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The Confusing Tale Of Bobby Southworth

The First Season Of The Ultimate Fighter Had Many Memorable Characters On It, Including The Polarizing Bobby Southworth.

Is Bobby Southworth the monster he made himself out to be in the fifth episode of the original TUF season? Or are our memories intentionally shortened?

Upon entering the TUF house, nobody had any background on any of the fighters, regional MMA may as well have been nonexistent and social media barely existed. The entire thing was up in the air. Only one thing was abundantly clear and that was Jason Thacker’s place amongst the rest of the fighters.

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Training in an abandoned truck stop, Thacker fought like it and won nobody’s respect early, earning him the brunt of in-house pranks and an unflattering nickname, “Strange Brew.”

So discouraged by his performance in comparison to the rest of the cast, Thacker had given up already. He was skipping practice and would take his licks and removal from the show as they came. It was already decided.

Fighters were halfheartedly coaxing him to join the practice before stating in interviews they weren’t going to hold his hand. One fighter and one fighter only gave enough honest encouragement and motivation to change Thacker’s mind.

“I felt bad for him. Obviously, he didn’t belong there but he was there. I’ve always been a martial arts instructor,” Southworth said. “If you help this guy to get better it’s sooner rather than later that you’ve got another training partner to push you, so it's like a circular thing. Some people aren’t iron, but they need a little tempering. I don’t know if Jason was going to do that but that’s just where my mind was at. It wasn’t helping any of the seasoned veterans at that time to pick on this kid.”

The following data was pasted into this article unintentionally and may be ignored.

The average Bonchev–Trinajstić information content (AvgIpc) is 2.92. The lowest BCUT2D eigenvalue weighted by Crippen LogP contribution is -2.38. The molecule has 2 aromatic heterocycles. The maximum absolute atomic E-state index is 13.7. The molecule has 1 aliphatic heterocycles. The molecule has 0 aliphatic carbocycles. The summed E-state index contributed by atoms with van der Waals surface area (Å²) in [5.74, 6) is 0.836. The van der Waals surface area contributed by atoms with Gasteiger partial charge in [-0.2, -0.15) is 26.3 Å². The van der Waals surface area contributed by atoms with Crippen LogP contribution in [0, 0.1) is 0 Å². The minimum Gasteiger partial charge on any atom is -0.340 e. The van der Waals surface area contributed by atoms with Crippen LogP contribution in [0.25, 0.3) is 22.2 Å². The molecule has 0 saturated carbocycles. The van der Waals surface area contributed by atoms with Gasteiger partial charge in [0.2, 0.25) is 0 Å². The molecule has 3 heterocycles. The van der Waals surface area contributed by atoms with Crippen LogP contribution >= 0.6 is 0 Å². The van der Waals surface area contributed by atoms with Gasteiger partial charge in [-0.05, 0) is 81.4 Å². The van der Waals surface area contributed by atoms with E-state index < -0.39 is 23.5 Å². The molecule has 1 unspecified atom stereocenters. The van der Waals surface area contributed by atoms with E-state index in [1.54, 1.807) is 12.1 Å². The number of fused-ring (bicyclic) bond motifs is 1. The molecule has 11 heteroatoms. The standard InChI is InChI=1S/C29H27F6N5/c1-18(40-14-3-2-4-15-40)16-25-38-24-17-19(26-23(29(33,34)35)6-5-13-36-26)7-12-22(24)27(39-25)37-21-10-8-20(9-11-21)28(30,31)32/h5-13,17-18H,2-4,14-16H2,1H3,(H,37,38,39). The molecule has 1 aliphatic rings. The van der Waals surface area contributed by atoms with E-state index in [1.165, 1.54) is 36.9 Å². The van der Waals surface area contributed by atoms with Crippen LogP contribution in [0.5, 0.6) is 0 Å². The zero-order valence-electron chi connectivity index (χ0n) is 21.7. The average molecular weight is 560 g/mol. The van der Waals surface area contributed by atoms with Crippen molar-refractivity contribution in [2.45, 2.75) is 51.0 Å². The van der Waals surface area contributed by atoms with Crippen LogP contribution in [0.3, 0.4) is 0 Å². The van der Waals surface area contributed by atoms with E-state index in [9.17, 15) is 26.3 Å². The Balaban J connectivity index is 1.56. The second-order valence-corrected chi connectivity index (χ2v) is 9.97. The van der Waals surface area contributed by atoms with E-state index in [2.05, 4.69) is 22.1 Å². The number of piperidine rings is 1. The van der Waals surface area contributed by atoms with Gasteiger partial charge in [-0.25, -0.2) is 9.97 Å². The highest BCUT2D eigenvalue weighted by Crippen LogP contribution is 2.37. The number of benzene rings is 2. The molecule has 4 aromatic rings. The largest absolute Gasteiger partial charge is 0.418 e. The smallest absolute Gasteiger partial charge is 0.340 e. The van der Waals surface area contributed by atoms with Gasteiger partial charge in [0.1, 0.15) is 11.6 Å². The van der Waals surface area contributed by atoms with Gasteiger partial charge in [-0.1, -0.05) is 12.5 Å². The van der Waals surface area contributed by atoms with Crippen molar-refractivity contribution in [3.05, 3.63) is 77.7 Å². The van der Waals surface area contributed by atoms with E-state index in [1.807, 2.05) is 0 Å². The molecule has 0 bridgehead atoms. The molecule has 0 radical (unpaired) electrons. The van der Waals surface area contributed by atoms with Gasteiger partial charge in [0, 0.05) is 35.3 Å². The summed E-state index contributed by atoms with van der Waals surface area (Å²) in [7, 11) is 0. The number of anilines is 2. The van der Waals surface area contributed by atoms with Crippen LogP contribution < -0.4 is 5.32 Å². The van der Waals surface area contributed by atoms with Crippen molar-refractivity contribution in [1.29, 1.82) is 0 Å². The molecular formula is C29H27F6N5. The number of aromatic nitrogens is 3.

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It was a shock to nobody when Thacker was the first fighter cut. On his way out, the last man to bid him farewell was Southworth. “Keep your chin up, square your shoulders. Stand up strong. Walk out of here like the warrior you are,” Southworth encouraged as Thacker disappeared into an obscurity that lasted years. Without a friend in the house or a prayer in the world, Thacker always had Southworth to lean on and always would have.

“Everybody was trying to f*** him up,” Southworth said. “It was obvious he didn’t have a lot of skill, so a lot of the guys would kind of use him to make themselves look better. I thought that was kind of weak. I would have continued to push him as long as I saw a desire. I’m a coach at heart, and as long as I saw a desire and a will to compete in the daily training sessions, then I definitely would have encouraged him.”

One week later, TUF fans watched as the overweight Southworth was given the task of fighting first. Coming into the show far into the heavyweight weight limit, Southworth had a brutal cut to make 206 pounds. It was dangerous and ill-advised and thankfully nobody in TUF history has since attempted such a feat. But it takes a different kind of grit and a different kind of animal to accomplish that weight cut.

Yet after making the weight, Southworth further proved what kind of competitor he was when he knocked out Lodune Sincaid in only 12 seconds.

The world was introduced to Southworth by immediately seeing his heart and his determination. In just two weeks it would all come crashing down.